The uber-long-read capability of nanopore is an advantage over PacBio, though PacBio still retains a significant edge in terms of near-randomness of errors.  I noted in the prior piece that the 10-12Gb seen on MinION by a number of labs is higher than the 5-7Gb that current Sequel flowcells are generating.  That sparked some lively and interesting back-and-forth comments from Clive Brown and an anonymous commenter.  Certainly there will be a lot of back-and-forth as both companies pursue higher throughput.  Should Roche/Genia launch, it could provide a third horse in the long read race. Roche in the past tended to emphasize other applications, but now that they have uncoupled from PacBio that attitude could change.

On-rod preps are probably not the only approach worth exploring. Another means of preparing ultra high molecular weight DNA is lysing cells in agarose blocks.  This is a slow and tedious process (according to colleagues who have run it), but Sage Science (the maker of the BluePippin) just launched an instrument, the SageHLS, which it claims can purify DNA up to two megabases in size.

Or perhaps microfluidic processing?  Two recent items from Paul Blainey (a Nature Communications paper and a preprint co-authored with his postdoctoral adviser Steve Quake) describe soft lithography-based microfluidic devices for lysing cells within the devices.  I need to do proper writeups on each, but such microfluidic processing might be gentle enough to preserve ultra-large DNA.  Or perhaps something built atop Oxford's electrowetting VolTRAX device (though that isn't operational in the field yet) or perhaps droplet microfluidics.  

So stay tuned.  Particularly since ONT's Clive Brown is going to give a webcast next Tuesday with the teaser title "GridION X5: The Sequel", a reference to the GridION sequencing grid instrument which Oxford proposed back at AGBT in 2012.  The concept of GridION was rackable sequencers that somehow could work together on one problem, then switch to new samples once questions were answered. If you loudly lament that Clive often makes extravagant promises, remember that an 882kbp read is pretty extravagant.  

8 comments:

tano said...

Question from someone who has never looked at ONT data... First plot - I think I understand the x-axis 'template_length', that's the number of base pairs sequenced but the y-axis 'count' makes no sense. When plotting a histogram 'count' means the number of 'events' in each bin - but I find it absurd that there were ~0.35 billion different reads in the bin width around the N50 value. Is 'count' the read length multiplied by the number of 'events'? And if so, isn't that massively deceiving... making it look like there are tons of reads when in fact there were next to none.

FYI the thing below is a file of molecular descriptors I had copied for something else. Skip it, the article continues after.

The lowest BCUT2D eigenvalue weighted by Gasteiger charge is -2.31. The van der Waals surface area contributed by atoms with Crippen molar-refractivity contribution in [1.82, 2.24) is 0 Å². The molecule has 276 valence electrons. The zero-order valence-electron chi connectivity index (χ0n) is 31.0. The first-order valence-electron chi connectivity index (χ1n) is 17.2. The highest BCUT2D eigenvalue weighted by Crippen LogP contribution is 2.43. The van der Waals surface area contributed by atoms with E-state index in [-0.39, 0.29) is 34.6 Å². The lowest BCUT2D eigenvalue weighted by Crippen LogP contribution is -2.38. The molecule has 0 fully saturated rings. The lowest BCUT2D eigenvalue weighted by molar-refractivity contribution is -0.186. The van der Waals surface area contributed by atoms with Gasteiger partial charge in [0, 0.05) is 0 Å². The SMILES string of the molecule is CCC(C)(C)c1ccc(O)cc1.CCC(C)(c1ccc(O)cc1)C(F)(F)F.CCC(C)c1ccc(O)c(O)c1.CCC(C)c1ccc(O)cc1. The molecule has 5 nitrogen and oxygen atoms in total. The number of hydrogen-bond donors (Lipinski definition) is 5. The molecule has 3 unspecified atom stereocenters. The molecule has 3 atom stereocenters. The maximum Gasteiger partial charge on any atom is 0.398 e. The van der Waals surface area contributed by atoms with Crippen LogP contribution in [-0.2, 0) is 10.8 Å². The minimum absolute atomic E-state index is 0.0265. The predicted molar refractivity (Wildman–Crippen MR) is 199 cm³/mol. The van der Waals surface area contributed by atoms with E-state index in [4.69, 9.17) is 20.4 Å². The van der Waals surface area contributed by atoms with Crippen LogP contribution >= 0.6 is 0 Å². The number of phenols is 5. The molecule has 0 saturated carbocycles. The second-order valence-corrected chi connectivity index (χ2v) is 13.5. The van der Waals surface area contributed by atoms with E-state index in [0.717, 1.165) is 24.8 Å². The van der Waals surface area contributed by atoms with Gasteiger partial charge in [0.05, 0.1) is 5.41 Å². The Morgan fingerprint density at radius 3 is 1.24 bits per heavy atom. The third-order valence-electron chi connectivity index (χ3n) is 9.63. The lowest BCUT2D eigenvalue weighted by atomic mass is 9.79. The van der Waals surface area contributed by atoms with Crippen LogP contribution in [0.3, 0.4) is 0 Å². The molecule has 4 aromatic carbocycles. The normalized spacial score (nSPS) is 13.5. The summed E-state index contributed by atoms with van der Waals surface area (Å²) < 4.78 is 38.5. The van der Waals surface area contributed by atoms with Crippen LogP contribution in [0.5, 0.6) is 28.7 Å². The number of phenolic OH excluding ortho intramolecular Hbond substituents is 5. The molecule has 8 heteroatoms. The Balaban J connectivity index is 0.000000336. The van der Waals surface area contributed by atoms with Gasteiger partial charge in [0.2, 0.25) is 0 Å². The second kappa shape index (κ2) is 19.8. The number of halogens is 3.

Keith Robison said...

Tank:
Yes, it's essentially the number of base pairs in reads of that length & I share your preference for read counts over this. ONT uses this style in MinKNOW

KR

Chris said...

What's the error rates on these long reads?

Keith Robison said...

Many of the reads are expected to have error rates in the 10-20% range. Error rates are not correlated with read position

Chris said...

Which applications would this be most useful for? And what is the highest accuracy ONT can get by increasing coverage (10x, 20x, 30x)? Is it the 1 in 500 error rate you mentioned in another post? Or can we do even better with ONT?

Keith Robison said...

Chris:

ONT currently has an issue with systematic error, particularly at homopolymers of >=6. These cannot be currently solved with coverage. The in beta Scrappie basecaller is touted as significantly solving this problem. That, plus an in beta chemistry called 1D^2 that allows reading both strands of a fragment but doesn't use a hairpin (and therefore should be outside PacBio's patent) should get the error rate down to the 1 in 500 range, according to the data presented at AGBT.

Clive Brian has a webcast Tuesday; presumably updates on Scrappie and 1d^2 will be given then. I plan to summarize the highlights with a new post.

As far as applications, MinION has been applied to a wide range of problem; the publications list at ONT is a good place to start. Key pluses are low buy-in cost, portability, rapid results, direct eukaryotic mRNA sequencing and long reads. Error rate is the worst issue; bigger Illumina boxes have lower cost/bp if you use them enough.

Nick Loman said...

I've posted background details, the protocol and data over on my blog now:

http://lab.loman.net/2017/03/09/ultrareads-for-nanopore/

Tano - thanks for your comments, I've hopefully made the axes labels more to your tastes now!

gasstationwithoutpumps said...

When you are interested in the tails of a distribution, you should use log scales on the y-axis of the histogram. For the sorts of length distributions you see in long-read technologies, log-log plots are best for viewing the shape of the distribution, which is probably either lognormal or Gumbel